Together with Athleta, we're compiling actionable wellness advice you need from the experts — and Well+Good is bringing it to life at events in NYC. Here, Caveday co-founder Molly Sonsteng shares her four-step plan for counteracting workplace burnout.
If going to work every day feels like a never-ending struggle of too much to do and not enough time to do it, you're not alone. A July 2018 Gallup poll of nearly 7,500 full-time employees found that about two-thirds of workers experience burnout at work.
Even though that's a majority, you don't have to resign yourself to always feeling that way. According to Molly Sonsteng, co-founder of Caveday, which specializes in teaching people how to focus more deeply, there are ways to avoid burnout if you edit your mindset about work.
"With unreasonably long hours, diminishing quality health insurance and work-family conflict (to only name a few), burnout is inevitable," Sonsteng says. "What we're then tasked with as a society is finding a more holistic and sustainable approach to our work."
To help you find that more sustainable approach, Sonsteng is sharing her top four tips for counteracting burnout, so you can actually enjoy what you do (and not dread going into the office).
1. Take Intentional and Energizing Breaks
You might think that taking multiple breaks a day is the opposite of what you should be doing to increase your productivity (and ideally lower your stress levels as a result), but Sonsteng says that breaks are crucial to warding off burnout.
"The most productive people don't work longer hours, they work in intense focused periods and take intentional breaks in between," Sonsteng says. "Depending on the kind of work you're doing, take a break that falls in the opposite bucket."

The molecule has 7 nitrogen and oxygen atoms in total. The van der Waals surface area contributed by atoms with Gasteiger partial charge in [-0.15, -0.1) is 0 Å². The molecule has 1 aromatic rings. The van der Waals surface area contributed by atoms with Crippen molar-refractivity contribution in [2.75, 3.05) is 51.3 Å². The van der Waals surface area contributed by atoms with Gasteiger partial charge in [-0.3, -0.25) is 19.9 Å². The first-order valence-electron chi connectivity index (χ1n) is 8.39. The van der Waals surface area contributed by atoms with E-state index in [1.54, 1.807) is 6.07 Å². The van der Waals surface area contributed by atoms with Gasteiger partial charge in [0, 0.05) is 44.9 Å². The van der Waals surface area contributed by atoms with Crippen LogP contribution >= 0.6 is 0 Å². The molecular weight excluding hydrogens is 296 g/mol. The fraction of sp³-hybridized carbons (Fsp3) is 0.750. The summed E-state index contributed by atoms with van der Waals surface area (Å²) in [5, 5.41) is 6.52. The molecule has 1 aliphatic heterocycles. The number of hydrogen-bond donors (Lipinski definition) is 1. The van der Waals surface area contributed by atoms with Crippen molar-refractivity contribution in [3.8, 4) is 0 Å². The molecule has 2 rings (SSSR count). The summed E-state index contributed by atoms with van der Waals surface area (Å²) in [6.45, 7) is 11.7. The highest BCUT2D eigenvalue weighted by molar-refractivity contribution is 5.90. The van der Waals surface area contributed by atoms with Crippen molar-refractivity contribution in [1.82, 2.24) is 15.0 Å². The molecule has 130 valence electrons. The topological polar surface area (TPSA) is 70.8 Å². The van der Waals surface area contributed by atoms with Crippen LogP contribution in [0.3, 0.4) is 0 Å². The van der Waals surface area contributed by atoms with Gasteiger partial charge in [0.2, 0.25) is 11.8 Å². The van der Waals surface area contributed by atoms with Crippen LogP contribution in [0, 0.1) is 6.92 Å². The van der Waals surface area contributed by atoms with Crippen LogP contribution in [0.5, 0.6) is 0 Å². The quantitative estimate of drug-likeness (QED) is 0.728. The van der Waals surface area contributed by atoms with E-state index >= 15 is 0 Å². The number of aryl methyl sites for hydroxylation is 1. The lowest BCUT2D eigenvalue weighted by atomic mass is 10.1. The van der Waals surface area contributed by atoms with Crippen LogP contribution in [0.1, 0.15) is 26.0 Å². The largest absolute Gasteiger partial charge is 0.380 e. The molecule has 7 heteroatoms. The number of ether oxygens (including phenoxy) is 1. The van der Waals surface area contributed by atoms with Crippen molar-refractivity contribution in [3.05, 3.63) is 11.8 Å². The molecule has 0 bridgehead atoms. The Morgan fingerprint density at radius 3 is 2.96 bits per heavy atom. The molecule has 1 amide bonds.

So if you've been doing intense work that requires uninterrupted focus, take a social break with a friend or colleague, Sonsteng recommends. Or, if you've been doing more social, less mentally taxing work all day (like meetings), turn your break time into downtime with a puzzle or journal.
2. Protect Your Time and Own Your Calendar
No one likes to see last-minute meetings pop up on their calendar, but the ability to demand time in other people's schedules is a reality of fast-paced work culture that's become commonplace. The trick is finding the way to make the open calendar policy work for you.
"Many places of business allow team members to book time in their colleague's calendars without asking permission," Sonsteng says. "Suddenly, what started out as a fairly open week becomes infiltrated with 60-minute meetings on multiple days of the week."
Her recommendation is to block large chunks of time on your own calendar that people can't schedule over, so that you can prioritize getting your own work done before you help others.
3. Set Expectations
Part of establishing those "do not schedule" hours is letting stakeholders know that you will be unavailable for a portion of the day.
"If you work as part of a team and people rely on you throughout the day, communicate in advance that you'll be indistractable for a period of time," Sonsteng says. Since producing a good results is the goal for everyone, your team should understand supporting you in your process.
4. Have a Hard Stop to the Workday
Another expectation to set: the time your workday starts and ends. This one is important to commit to if you expect your colleagues to respect your hours.
Though it might be easy to dash off a quick email on your walk to the gym in the morning, seeing that you're online early can make your co-workers accustomed to being able to reach you at all hours of the day.
"Set limitations on when you're available," Sonsteng advises. "If you need to be responsive in evenings or weekends, at a minimum, protect an hour in the evenings and at least one morning or afternoon on weekends. Realistically, most of us do not need to be reachable at all times." Taking time for yourself will make you more productive (and happier) at work, so it's an anti-burnout win all around.